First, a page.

THE 1954 BONNEVILLE "B ROADSTER" RECORD HOLDER
1932 FORD HIGHBOY ROADSTER "MILLER AUTOMOTIVE" SPECIAL
Blue with grey upholstery
Engine: flat head Ford V8, 306.26, 300bhp at 5,100rpm; Gearbox: three- speed manual with Halibrand quick change rear end; Suspension: front, transverse leaf springs; rear, telescopic shock absorbers; Brakes: four wheel drum. Left hand drive.
In America, following the war, there were very few late model performance oriented street cars. Detroit was focused on producing rather dull, but practical, family automobiles. Naturally, those who had a thirst for speed needed to be creative. For a little bit of money an old Model A Ford Roadster could be stripped of its fenders, have its engine modified (or even replaced), be fitted with a drop axle and a high speed rear end, and finished with a nice paint job. The result was a very fast, very good looking spartan roadster.
In 1948, Americans saw the first issue of "Hot Rod Magazine", the bible for this new cultural phenomenon that seemed to be centered in Southern California. Rods and Roadsters were used as daily transport during the week and taken cruising or to the dry lakes on the weekend.
The Miller Automotive Special on offer here is an extremely rare and highly original Hot Rod from the 1950s that ran at Bonneville in 1954 and '55 amongst other events. It was built to promote the Miller Automotive business in Chino, California. In 1954, this car ran in the B Roadster class (184-260ci) at Bonneville as car number 252 and won its class with a highly impressive top speed of 142.97 mph. The car still carries the plaque attesting to this record on the dashboard. It was written up in various magazines including; 1955 Bonneville Program, Popular Mechanics-Hot Rod Handbook 1956 edition, and Hop Up first edition reprint premiere issue.
The engine was built by the well known race tuner, Verlin Marshall, and following the record attempt in 1955, he started a rebuild of the car that included enlarging the bore and stroke to a capacity of 306ci. This rebuild was never completed and the car was put away for the next 20 years. The current owner purchased the car in the mid 1970s directly from the second owner who acquired the car from the Miller Estate. Verlin Miller verified his earlier handiwork during the restoration that was carried out with a great deal of sympathy towards its originality. The engine has an 8BA block, a ported head, large intake valves, polished crank and rods, Potvin camshaft, Offenhauser heads, intake manifold and crankcase breather. It also has triple Stromberg model 97 carburetors, 59A waterpumps, Harmon Collins magneto, chrome headers into aluminized lake pipes, muffler and tail pipes. It has a '39 transmission and an early Halibrand quick change rear end, Cook safety hubs, 550x16 Firestones on front and 10.50x16 Racemaster slicks hand grooved on rear.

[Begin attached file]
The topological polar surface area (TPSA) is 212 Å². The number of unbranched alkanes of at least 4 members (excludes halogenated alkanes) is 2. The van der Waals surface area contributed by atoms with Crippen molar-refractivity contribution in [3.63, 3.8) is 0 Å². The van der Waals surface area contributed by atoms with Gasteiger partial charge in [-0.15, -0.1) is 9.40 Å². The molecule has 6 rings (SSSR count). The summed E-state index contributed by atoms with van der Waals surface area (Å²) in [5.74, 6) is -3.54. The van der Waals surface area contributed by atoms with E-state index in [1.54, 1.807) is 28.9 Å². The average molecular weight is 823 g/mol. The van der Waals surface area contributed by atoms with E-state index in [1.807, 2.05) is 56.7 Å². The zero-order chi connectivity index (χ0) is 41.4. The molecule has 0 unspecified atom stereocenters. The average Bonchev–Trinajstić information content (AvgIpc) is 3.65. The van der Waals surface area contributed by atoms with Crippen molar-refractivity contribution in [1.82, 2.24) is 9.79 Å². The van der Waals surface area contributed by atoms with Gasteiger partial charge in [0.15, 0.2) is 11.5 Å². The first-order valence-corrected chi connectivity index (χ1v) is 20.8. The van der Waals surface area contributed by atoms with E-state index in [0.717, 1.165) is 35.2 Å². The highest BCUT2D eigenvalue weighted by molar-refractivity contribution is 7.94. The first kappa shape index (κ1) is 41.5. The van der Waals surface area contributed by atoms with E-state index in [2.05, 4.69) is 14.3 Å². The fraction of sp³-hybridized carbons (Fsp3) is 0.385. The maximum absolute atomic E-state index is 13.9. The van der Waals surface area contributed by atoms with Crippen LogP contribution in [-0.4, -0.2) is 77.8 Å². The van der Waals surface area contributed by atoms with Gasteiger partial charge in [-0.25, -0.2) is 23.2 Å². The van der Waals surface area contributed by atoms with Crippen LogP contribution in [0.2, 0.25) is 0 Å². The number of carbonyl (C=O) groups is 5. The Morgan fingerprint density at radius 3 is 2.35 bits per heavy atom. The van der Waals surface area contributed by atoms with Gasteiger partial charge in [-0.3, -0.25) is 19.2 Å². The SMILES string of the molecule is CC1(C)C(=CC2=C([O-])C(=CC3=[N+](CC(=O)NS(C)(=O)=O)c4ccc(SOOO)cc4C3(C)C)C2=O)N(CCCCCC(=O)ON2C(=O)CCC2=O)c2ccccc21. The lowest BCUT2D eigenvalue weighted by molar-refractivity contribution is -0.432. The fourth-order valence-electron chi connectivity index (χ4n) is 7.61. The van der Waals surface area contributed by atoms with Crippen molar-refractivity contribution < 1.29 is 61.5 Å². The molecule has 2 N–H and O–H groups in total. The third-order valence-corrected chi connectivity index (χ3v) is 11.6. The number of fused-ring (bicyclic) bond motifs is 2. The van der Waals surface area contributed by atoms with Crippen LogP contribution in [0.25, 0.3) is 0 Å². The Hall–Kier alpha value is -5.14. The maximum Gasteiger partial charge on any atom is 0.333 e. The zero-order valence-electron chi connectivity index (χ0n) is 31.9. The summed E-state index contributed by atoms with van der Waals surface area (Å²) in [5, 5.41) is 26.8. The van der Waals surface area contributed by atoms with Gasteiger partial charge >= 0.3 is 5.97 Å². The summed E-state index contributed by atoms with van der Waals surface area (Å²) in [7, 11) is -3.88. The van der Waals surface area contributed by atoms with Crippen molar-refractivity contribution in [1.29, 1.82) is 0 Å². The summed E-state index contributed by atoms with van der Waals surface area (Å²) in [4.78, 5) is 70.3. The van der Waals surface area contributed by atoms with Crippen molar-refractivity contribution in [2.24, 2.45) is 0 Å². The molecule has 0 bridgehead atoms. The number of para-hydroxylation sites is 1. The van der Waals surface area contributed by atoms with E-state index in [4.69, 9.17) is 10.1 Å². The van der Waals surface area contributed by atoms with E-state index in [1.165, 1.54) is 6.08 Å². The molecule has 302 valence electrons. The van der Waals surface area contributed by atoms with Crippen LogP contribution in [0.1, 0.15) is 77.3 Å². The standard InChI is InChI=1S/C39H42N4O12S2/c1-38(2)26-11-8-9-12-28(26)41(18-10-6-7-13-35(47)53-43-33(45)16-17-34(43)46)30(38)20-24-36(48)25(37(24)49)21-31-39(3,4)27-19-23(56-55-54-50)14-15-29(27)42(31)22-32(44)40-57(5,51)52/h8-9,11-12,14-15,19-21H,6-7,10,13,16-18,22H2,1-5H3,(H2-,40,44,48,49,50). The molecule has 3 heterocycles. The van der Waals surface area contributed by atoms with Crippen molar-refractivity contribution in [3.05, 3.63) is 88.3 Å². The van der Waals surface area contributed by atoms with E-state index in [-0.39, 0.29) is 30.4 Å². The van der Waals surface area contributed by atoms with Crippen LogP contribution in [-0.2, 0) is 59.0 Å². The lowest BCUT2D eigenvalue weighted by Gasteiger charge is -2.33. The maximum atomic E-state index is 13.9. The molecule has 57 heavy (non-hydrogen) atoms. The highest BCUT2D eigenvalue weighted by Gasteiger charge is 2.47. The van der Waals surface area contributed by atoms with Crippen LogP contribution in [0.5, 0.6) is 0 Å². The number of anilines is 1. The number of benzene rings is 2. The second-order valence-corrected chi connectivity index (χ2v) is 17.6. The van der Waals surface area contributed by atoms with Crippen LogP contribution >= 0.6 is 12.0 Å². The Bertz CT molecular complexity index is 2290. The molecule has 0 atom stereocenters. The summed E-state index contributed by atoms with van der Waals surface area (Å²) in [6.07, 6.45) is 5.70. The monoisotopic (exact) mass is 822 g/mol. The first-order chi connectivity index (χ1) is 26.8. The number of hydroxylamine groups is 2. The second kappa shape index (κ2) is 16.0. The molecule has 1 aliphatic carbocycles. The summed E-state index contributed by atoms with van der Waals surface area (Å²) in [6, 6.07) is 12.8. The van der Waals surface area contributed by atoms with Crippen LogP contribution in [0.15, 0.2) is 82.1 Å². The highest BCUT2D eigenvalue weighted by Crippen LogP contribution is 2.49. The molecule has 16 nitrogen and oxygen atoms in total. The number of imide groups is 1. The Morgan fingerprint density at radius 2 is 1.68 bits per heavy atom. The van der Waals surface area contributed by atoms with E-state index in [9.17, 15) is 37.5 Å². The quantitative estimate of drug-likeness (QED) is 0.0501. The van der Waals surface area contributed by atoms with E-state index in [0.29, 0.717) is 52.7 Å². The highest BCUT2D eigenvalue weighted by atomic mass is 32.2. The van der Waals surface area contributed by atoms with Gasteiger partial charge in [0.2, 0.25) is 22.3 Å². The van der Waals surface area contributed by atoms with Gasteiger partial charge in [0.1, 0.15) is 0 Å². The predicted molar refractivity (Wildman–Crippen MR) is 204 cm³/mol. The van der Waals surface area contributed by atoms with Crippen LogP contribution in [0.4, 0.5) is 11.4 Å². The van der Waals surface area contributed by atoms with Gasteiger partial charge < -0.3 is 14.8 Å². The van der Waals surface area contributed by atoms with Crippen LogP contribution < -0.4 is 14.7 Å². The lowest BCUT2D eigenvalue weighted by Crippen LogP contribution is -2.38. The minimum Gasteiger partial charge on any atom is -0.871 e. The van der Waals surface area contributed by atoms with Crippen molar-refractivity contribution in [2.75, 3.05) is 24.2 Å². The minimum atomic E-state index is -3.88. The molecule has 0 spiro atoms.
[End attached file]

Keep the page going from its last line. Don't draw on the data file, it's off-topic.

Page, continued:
Some improvements made during the rebuild to enable this Hot Rod to be both a vintage drag racer and street car were; new front brakes, headlights, alternator and fan. Other improvements were changing the short radius rods back to stock length, front shock absorbers, electric fuel pump and fitting a '32 gas tank to replace the small racing pressure tank. The roll bar was removed, the steering column moved back up to the stock position and fitting new upholstery. The paint remains original as does the 1950s newspaper used for sound proofing in the bodywork! The inscription on the back Rod River RTA signifies the Hot Rod club which still exists today and The Rosetta Timing Association.
This is a very well known "original" hot rod that can be used for vintage events (in 1996 this car won its class at LA Raceway), weekend driving or Hot Rod meets. This year the Pebble Beach Concours has introduced a special "Hot Rod" class in acknowledegment of its growing popularity and importance towards this piece of American history that still continues today. still continues today.